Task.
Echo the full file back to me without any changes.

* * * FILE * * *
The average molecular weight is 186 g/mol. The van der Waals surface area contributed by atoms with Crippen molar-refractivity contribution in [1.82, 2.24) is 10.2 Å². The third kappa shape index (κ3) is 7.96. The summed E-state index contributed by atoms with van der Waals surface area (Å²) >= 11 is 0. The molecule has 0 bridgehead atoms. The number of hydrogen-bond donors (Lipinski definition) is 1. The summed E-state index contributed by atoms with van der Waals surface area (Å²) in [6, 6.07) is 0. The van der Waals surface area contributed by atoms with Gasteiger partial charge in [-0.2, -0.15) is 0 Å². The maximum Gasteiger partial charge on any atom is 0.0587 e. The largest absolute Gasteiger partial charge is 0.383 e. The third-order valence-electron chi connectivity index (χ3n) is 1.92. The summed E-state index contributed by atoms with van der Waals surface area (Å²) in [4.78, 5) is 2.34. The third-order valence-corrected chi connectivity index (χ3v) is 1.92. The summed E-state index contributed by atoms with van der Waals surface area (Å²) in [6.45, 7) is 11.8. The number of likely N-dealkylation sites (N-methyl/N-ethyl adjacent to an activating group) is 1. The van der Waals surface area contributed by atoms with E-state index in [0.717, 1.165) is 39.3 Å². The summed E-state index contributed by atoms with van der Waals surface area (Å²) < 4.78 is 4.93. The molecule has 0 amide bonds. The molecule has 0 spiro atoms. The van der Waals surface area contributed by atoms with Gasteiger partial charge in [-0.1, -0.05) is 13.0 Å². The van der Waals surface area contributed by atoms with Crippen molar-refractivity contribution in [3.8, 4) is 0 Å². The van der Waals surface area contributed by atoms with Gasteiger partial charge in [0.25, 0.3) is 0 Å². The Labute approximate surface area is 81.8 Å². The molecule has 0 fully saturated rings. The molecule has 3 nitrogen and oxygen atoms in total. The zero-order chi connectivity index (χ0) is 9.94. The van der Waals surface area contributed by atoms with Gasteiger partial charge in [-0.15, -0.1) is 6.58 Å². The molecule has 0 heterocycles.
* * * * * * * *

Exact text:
The average molecular weight is 186 g/mol. The van der Waals surface area contributed by atoms with Crippen molar-refractivity contribution in [1.82, 2.24) is 10.2 Å². The third kappa shape index (κ3) is 7.96. The summed E-state index contributed by atoms with van der Waals surface area (Å²) >= 11 is 0. The molecule has 0 bridgehead atoms. The number of hydrogen-bond donors (Lipinski definition) is 1. The summed E-state index contributed by atoms with van der Waals surface area (Å²) in [6, 6.07) is 0. The van der Waals surface area contributed by atoms with Gasteiger partial charge in [-0.2, -0.15) is 0 Å². The maximum Gasteiger partial charge on any atom is 0.0587 e. The largest absolute Gasteiger partial charge is 0.383 e. The third-order valence-electron chi connectivity index (χ3n) is 1.92. The summed E-state index contributed by atoms with van der Waals surface area (Å²) in [4.78, 5) is 2.34. The third-order valence-corrected chi connectivity index (χ3v) is 1.92. The summed E-state index contributed by atoms with van der Waals surface area (Å²) in [6.45, 7) is 11.8. The number of likely N-dealkylation sites (N-methyl/N-ethyl adjacent to an activating group) is 1. The van der Waals surface area contributed by atoms with E-state index in [0.717, 1.165) is 39.3 Å². The summed E-state index contributed by atoms with van der Waals surface area (Å²) < 4.78 is 4.93. The molecule has 0 amide bonds. The molecule has 0 spiro atoms. The van der Waals surface area contributed by atoms with Gasteiger partial charge in [-0.1, -0.05) is 13.0 Å². The van der Waals surface area contributed by atoms with Crippen molar-refractivity contribution in [3.8, 4) is 0 Å². The van der Waals surface area contributed by atoms with Gasteiger partial charge in [0.25, 0.3) is 0 Å². The Labute approximate surface area is 81.8 Å². The molecule has 0 fully saturated rings. The molecule has 3 nitrogen and oxygen atoms in total. The zero-order chi connectivity index (χ0) is 9.94. The van der Waals surface area contributed by atoms with Gasteiger partial charge in [-0.15, -0.1) is 6.58 Å². The molecule has 0 heterocycles.